Sexual selection and performance

Colorful belly patches of Sceloporus clarkii. Photograph by D. J. Irschick

Sexual selection most often refers to the potentially disparate processes of male competition and female choice, and yet this topic has most often been investigated from a purely ethological or life-history perspective.  Although these approaches have proven to be valuable, a more functional approach is increasingly emerging as an important paradigm for understanding sexual selection.  Are males that are good performers also good competitors?  Do females prefer males that are good performers?  How does ontogeny affect the ability of males to compete, both with one another, and for access to females?  Our approach has been to examine this issue using a combination of laboratory experiments, field demographic techniques, and functional techniques.  Lizards in particular are excellent model systems for investigating this issue because of their often spectacular sexually dimorphic structures, such as the colorful throatfans and "badges" of males, and the fact that male lizards often compete intensely for access to territories.

Further, we are examining the process by which natural and sextual selection interact in the field with sexual traits and integrated performance traits. Understanding the selective basis of performance is acrucial step for evolutionary theory because selection is expected to operate first on performance, and only secondarily on morphology and behavior. We are utilizing a vareity of genetic tools to understand paternity, and its links to morphology and performance, as well as examining hormone levels. This work will therefore provide a mechanistic link between hormone expression, paternaity, and performance in nature. This work will also test the long-held belief that "good performers" should also enjoy high fitness within animal populations.

Relevant literature:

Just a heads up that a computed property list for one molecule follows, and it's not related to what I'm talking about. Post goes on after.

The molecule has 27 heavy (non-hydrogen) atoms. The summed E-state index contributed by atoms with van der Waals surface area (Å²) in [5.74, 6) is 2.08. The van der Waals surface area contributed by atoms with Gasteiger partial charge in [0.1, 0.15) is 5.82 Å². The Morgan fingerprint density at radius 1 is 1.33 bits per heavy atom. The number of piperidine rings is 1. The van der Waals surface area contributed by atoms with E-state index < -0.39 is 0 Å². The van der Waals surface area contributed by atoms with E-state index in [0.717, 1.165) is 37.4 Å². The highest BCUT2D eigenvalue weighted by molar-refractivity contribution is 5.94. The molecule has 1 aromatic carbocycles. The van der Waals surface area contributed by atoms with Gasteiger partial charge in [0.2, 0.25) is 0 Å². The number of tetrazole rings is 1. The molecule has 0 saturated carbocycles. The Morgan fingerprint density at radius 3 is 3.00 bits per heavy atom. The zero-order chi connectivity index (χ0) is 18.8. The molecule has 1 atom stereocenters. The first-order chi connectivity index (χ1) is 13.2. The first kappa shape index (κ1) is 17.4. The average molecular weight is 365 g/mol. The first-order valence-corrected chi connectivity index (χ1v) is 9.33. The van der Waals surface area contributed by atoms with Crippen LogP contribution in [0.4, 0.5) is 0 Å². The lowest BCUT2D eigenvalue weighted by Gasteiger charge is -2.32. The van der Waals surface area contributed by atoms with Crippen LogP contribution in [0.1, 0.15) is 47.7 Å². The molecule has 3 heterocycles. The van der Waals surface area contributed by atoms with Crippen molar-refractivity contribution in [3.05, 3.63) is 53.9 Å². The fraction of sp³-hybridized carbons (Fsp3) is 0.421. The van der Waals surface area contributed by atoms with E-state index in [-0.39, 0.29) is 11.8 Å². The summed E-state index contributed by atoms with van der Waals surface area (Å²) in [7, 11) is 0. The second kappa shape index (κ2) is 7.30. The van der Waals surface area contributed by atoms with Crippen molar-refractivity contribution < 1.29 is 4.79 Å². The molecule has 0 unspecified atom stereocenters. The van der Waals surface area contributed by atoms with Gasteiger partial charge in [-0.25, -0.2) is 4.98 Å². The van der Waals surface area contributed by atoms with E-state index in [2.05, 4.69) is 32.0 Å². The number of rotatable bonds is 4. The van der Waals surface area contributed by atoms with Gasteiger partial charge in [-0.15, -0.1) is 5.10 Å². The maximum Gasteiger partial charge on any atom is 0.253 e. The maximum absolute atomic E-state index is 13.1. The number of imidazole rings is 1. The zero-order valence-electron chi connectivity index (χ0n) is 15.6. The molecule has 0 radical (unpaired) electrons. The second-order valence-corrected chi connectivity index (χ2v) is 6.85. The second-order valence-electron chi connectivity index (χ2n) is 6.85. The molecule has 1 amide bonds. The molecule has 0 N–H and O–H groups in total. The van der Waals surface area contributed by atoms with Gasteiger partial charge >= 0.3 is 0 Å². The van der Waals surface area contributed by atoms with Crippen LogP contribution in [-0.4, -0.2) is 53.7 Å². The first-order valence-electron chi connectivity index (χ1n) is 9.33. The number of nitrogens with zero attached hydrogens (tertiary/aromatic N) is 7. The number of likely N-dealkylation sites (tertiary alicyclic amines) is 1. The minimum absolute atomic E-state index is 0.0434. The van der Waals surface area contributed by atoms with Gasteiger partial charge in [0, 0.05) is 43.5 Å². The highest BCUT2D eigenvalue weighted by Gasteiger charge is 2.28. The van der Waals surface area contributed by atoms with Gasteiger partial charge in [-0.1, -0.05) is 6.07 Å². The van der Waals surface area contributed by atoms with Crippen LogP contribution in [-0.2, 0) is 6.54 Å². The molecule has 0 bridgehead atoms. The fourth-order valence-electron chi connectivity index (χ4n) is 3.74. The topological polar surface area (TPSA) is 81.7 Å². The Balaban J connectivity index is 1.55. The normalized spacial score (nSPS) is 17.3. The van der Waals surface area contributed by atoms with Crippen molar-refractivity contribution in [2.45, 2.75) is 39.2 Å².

Lailvaux S, Herrel A, VanHooydonck B, Meyers J, Irschick DJ.  2004.  Performance capacity, fighting tactics, and the evolution of life-stage male morphs in the green anole Lizard (Anolis carolinensis).  Proceedings of the Royal Society of London, B.  271:2501-2508.

VanHooydonck B, Herrel A, Meyers J, Van Damme R, Irschick DJ.  2005.  The role of the dewlap as a visual cue depends on age and sex in an A. carolinensis population.  Behavioral Ecology and Sociobiology.  59:157-165.

Bloch N, Irschick DJ.  2006.  An analysis of inter-population divergence in visual display behaviour of the green anole lizard (Anolis carolinensis).  Ethology.  112:370-378.

Irschick DJ, Ramos M, Buckley C, Elstrott J, Carlisle E, Lailvaux S, Bloch N, Herrel A, VanHooydonck B.  2006.  Are morphology->performance relationships invariant across different seasons?  A test with the green anole lizard (Anolis carolinensis).  Oikos. 114:49-59.

Meyers J, Irschick DJ, VanHooydonck B, Herrel A.  2006.  Divergent roles for multiple sexual signals in a polygynous lizard.  Functional Ecology.  20:709-716.

Lailvaux S, Irschick DJ.  2006.  A Functional Perspective on Sexual Selection: Insights and Future Prospects.  Animal Behaviour. 72:263-273.

Irschick DJ, Herrel A, Vanhooydonck B, Van Damme R. 2007. A functional approach to sexual selection. Functional Ecology (Cover).  21:621-626.

Irschick DJ, Meyers JJ.  2007.  An analysis of the relative roles of plasticity and natural selection on morphology and performance in a lizard (Urosaurus ornatus)Oecologia.  153:489-499

Vanhooydonck B, Irschick DJ, Herrel A, Huyghe K, Van Damme R.  2007.  A performance based approach to the index versus handicap debate in sexual selection studies.  Functional Ecology (Cover).  21:645-652.

Calsbeek R, Irschick DJ.  2007.  The quick and the dead: Correlational selection on morphology, performance, and habitat use in island lizards.  Evolution.  61:2493–2503.

Dial KP, Green E, Irschick DJ.  2008.  Allometry of Behavior.  Trends in Ecology and Evolution.  23:394-401.

Irschick DJ, Meyers JJ, Husak JF, Le Galliard JF.  2008.  How does selection operate on whole-organism functional performance capacities?  A review and synthesis.  Evolutionary Ecology Research (Cover).  10:177-196.

Vanhooydonck B, Herrel, A, Meyers JJ, Irschick DJ.  2009.  What determines dewlap diversity in Anolis lizards? An among-island comparison.  Journal of Evolutionary Biology.  22: 293-305

Henningsen JP, Irschick DJ.  2012.  Manipulating dewlap size reveals that performance is more important than signal size in determining the outcome of staged dominance interactions in male green anole lizards.  Functional Ecology (Cover).   26:3-10.